By the late 1960s Isetan had established itself as the number one fashion merchandiser in Japan and recorded Japan's highest sales per month for a single store. In a move to strengthen its fashion merchandising capability further, in 1967 it established the Isetan Research Institute Company, Ltd., a think tank for collecting and analyzing information about the latest fashion, industrial, and consumer trends. The institute was an important source of ideas for Isetan's new product development. A year later, it opened its first overseas representative office, in Paris, which, along with other offices opened subsequently, also acted as a source of information on fashion trends.

Expanding Overseas and Diversifying: 1970s--80s

From the 1970s Isetan began a period of expansion, opening new stores both at home and overseas. Isetan's first overseas store opened in Singapore in 1972, followed by a store in Hong Kong a year later. The increase in stores continued in the 1980s, accompanied by the growing diversification of Isetan's business activities in the areas of fashion, food, leisure, and finance.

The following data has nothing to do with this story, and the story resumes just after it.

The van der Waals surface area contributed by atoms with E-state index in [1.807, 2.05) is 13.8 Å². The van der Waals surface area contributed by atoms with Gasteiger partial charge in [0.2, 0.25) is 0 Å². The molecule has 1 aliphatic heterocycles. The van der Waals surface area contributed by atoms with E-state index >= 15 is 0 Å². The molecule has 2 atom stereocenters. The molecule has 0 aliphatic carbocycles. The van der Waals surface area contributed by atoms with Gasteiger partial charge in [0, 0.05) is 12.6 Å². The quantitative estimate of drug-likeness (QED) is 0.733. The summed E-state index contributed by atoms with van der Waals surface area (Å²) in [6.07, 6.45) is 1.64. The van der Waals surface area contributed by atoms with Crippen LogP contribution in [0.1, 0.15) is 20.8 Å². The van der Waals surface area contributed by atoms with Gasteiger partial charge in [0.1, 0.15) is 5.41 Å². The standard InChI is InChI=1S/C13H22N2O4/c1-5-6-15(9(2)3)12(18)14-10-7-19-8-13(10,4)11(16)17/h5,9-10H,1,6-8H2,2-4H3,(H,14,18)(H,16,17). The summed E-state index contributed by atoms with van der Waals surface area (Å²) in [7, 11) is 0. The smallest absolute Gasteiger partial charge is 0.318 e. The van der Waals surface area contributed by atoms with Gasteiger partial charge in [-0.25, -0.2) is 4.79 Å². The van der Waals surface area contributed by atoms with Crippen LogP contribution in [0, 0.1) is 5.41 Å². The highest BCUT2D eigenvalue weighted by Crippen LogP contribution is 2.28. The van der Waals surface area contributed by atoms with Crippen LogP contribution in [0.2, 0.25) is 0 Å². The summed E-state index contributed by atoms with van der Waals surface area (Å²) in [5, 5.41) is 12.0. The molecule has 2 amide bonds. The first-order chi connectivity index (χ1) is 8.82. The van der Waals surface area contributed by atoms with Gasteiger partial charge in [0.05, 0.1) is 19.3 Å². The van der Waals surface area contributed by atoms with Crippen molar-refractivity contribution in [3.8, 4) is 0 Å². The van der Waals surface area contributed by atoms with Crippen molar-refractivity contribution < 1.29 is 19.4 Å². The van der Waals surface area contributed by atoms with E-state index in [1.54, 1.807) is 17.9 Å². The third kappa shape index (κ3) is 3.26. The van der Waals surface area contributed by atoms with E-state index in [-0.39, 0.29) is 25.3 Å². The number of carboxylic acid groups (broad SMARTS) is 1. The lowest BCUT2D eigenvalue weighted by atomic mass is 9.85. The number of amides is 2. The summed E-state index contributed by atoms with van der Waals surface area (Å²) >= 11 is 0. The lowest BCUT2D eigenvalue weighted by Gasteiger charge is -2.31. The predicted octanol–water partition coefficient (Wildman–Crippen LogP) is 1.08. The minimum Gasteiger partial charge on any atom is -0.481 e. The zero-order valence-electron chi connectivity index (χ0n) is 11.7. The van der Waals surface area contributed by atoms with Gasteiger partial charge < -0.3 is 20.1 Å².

Subsidiaries set up in these areas in the 1980s included J.F. Corporation, which supplied Isetan with originally developed brands and also created brands for specialty stores around the country; Prio Company, Ltd., an importer-wholesaler of quality women's wear; Queen's Isetan Co., Ltd., a gourmet foods store; Isetan Travel Service Company, Ltd., which arranged package tours to domestic and overseas destinations; and Isetan Finance Company, Ltd., which was responsible for a wide range of nonbanking financial operations including the credit management of Isetan's charge card, the I-Card, the use of which was extended in 1988 to all shoppers at Isetan, as well as cashing, leasing, and loan services.

Isetan also ran a chain of supermarkets through Queen's Isetan Co., Ltd.; operated a nationwide restaurant chain of approximately 100 outlets through Isetan Petit Monde Company, Ltd., started in 1957; and imported and sold cars through Isetan Motors Company, Ltd., started in 1970.